Ethics And Power

Chaitanya Jyothi Museum Opening, 2000

RAMANAM
In the Name of The Father, and of The Son and of The Holy Spirit, Amen.

Countrymen,

ORBIS NON SUFFICIT
SOLUS DEUS SUFFICIT

Like As A Hart
Psalm 42:1
University of Redlands Choir, 1956
Rod Stephens,  UofR Choir Member and Digital Re-Masterer

In my first year of graduate school, for a class in Christian Ethics, I composed a brief essay approving USA moves in SE Asia (Viet Nam) based on a Brit’s Summer 1965 essay in the NYT Magazine titled something along the lines of Thank God For The Pax Americana.

The Professor, who also was Faculty Dean and something of a celebrity, graded my effort B something, I think, and remarked that while he could not agree with my assertion or its premise, he understood the background for making it.  Today I would not apply for admission to that institution much less find tolerated there a paper of that nature I wrote there then.

Time and thought have not changed my estimate there made.  Christian Ethics, my subject then, in a specific geopolitical context, comprises the use of power in furtherance of one’s actual interests.

Power does not have adjectives, such as just, unjust, beneficial, soft, cruel, etc.  Power is God.  Who is one to know what adjectives to affix to power?  Justice is using the power one has, however much or little (Parable of the Talents), to steward one’s actual — as distinguished from imagined or imposed — interests.

So the issue, if you will, is What is my actual interest? rather than How can I avoid being accused of bad-doing?  This truth holds true for individuals, groups and nations, up and down the line of human endeavor without exception.

Lord Acton’s comment on power and corruption is malarkey.  Reinhold Niebuhr’s sanctimonious intonations of it put him in the same corral, piled deep with the stuff.

But if we might discuss this point until we found that we nearly agreed, and if we do agree thoroughly about the impropriety of Carlylese denunciations and Pharisaism in history, I cannot accept your canon that we are to judge Pope and King unlike other men, with a favourable presumption that they did no wrong.   If there is any presumption it is the other way, against the holders of power, increasing as the power increases.   Historic responsibility has to make up for the want of legal responsibility.   Power tends to corrupt, and absolute power corrupts absolutely.   [False!]  Great men are almost always bad men, even when they exercise influence and not authority, still more when you superadd the tendency or the certainty of corruption by authority.  There is no worse heresy than that the office sanctifies the holder of it.  [TRUE!]  That is the point at which the negation of Catholicism and the negation of Liberalism meet and keep high festival, and the end learns to justify the means.  You would hang a man of no position like Ravaillac; but if what one hears is true, then Elizabeth asked the gaoler to murder Mary, and William III of England ordered his Scots minister to extirpate a clan.  Here are the greatest names coupled with the greatest crimes; you would spare those criminals, for some mysterious reason.  I would hang them higher than Haman, for reasons of quite obvious justice, still more, still higher for the sake of historical science.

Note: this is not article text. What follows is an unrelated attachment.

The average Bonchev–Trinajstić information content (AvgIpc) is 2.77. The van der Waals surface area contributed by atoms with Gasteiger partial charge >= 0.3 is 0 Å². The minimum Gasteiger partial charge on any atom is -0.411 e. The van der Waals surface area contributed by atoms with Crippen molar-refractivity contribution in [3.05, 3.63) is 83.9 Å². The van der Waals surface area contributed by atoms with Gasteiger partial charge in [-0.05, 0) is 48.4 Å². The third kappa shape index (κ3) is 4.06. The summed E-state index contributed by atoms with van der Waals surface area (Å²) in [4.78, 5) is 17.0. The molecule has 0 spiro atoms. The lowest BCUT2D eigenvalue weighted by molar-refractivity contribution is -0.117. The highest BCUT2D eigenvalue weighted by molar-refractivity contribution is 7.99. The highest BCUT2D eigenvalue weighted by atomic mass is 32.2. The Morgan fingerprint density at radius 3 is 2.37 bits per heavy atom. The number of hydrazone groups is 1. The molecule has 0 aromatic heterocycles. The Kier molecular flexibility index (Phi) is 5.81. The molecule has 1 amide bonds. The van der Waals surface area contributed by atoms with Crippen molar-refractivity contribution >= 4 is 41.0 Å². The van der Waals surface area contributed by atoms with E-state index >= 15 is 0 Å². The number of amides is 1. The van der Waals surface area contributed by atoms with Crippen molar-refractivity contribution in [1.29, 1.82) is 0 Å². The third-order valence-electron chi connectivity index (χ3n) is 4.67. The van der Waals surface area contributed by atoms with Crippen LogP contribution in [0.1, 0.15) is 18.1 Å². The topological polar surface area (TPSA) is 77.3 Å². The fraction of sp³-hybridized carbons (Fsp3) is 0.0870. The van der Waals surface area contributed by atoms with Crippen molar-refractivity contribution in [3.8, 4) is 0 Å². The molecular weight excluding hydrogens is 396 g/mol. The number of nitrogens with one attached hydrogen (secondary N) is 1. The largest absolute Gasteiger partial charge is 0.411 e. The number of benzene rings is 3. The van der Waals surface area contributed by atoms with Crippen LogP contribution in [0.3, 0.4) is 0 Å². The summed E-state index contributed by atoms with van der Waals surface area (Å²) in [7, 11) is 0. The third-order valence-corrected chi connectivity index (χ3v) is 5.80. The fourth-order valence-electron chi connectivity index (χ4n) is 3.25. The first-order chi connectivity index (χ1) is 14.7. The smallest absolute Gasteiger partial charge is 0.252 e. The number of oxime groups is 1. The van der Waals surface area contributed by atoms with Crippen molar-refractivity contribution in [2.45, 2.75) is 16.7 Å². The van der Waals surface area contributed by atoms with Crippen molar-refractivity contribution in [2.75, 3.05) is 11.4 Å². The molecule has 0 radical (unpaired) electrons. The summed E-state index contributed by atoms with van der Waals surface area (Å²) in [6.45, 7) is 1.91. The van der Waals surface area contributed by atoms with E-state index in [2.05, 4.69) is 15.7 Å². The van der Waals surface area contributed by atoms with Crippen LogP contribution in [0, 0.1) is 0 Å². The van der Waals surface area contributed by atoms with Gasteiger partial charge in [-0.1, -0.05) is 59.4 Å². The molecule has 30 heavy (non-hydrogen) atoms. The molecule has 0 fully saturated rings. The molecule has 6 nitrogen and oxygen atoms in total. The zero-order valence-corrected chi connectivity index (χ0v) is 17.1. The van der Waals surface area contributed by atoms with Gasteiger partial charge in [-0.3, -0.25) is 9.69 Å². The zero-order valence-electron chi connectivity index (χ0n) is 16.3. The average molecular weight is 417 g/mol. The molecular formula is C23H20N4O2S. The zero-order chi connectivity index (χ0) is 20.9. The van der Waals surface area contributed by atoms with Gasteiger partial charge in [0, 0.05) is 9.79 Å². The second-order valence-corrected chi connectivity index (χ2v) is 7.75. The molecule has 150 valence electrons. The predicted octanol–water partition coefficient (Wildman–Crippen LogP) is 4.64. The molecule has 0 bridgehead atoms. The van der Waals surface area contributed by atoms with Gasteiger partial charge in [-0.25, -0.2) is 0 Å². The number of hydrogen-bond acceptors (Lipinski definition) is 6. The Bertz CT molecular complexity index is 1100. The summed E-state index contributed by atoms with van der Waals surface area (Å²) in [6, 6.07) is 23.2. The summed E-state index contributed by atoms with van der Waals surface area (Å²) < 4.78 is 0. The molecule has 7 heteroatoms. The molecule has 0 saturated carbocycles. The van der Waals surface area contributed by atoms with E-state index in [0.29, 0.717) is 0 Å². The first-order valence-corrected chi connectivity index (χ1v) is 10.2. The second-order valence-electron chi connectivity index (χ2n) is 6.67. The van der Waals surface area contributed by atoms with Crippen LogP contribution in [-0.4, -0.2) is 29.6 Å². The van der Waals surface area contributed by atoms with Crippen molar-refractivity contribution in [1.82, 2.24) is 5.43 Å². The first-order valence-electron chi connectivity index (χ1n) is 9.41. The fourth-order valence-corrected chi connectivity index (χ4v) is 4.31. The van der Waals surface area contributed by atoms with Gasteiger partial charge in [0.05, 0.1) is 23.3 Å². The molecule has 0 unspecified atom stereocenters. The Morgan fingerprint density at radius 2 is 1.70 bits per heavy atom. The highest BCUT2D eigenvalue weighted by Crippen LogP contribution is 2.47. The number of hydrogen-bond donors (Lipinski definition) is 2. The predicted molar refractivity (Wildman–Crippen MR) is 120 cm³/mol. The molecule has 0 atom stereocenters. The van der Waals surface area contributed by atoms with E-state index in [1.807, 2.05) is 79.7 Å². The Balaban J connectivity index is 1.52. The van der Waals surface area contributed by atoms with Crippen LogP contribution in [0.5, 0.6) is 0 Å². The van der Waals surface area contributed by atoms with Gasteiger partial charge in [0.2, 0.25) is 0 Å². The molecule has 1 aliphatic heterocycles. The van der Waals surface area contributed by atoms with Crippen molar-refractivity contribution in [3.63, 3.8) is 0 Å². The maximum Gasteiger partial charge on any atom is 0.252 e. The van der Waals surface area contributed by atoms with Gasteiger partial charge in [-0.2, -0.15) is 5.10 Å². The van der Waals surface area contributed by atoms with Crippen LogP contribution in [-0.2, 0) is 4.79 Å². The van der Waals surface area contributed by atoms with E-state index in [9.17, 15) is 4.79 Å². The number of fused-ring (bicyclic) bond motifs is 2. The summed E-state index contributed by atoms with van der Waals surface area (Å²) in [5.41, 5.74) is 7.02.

Plus, we do not have titles of nobility in the USA, thank God!

Update 1: Over the past two years the increasingly skeptical citizenry of the United States and Europe has been treated to a stream of op-eds and television appearances lamenting the looming collapse of the liberal world order, to be accompanied by a surge of illiberalism, nationalism, and fringe politics. Rarely, however, does such hand-wringing stray beyond shopworn comparisons of the “complex interdependence” of the glorious past and the parochialism and narrow-mindedness of the current era. In truth, we are not witnessing a dramatic systemic change driven by conniving external forces, but a meltdown of political authority in the West caused by the relatively straightforward indolence of its political class. Our troubles are less about liberalism’s decline or the ascendancy of left or right politics. Simply put, the citizenry in the West has been frustrated for decades with its elites’ inability to deliver workable solutions to the problems of slow growth, deindustrialization, immigration, and the overall decline of self-confidence across the West.

The legitimacy, and hence stability, of the international system rests to a degree on the ability of the leading powers to deliver at home—or, simply put, to govern. The increasing volatility of international politics is in part a byproduct of systemic dysfunction across the West at the level of domestic politics. Americans and Europeans alike are running out of patience with the governing class. In Europe, the government’s inability to control mass migration or develop effective solutions to domestic terrorism are two important drivers of the growing public discontent. In the United States the middle and working classes have been frustrated for decades with the government’s inability to remedy de-industrialization, urban decay, and declining economic opportunity.

Glenn Reynolds comments: And in both places, as the “elite” has grown demonstrably less competent and honest, it has also grown visibly more contemptuous of the people it purports to govern. That contempt is, I think, the most poisonous part of the whole equation.

My essays on the question of authority are here.

Update 2: ‘KNOWN WOLF’ TERROR SCANDAL: CIA Knew About 9-11 Hijackers, Didn’t Provide Intel to FBI

AUM NAMAH SHIVAYA

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2 thoughts on “Ethics And Power

  1. An old man and his engine. Power is God! Wonderful to think that he has been building things since he could hold a hammer.

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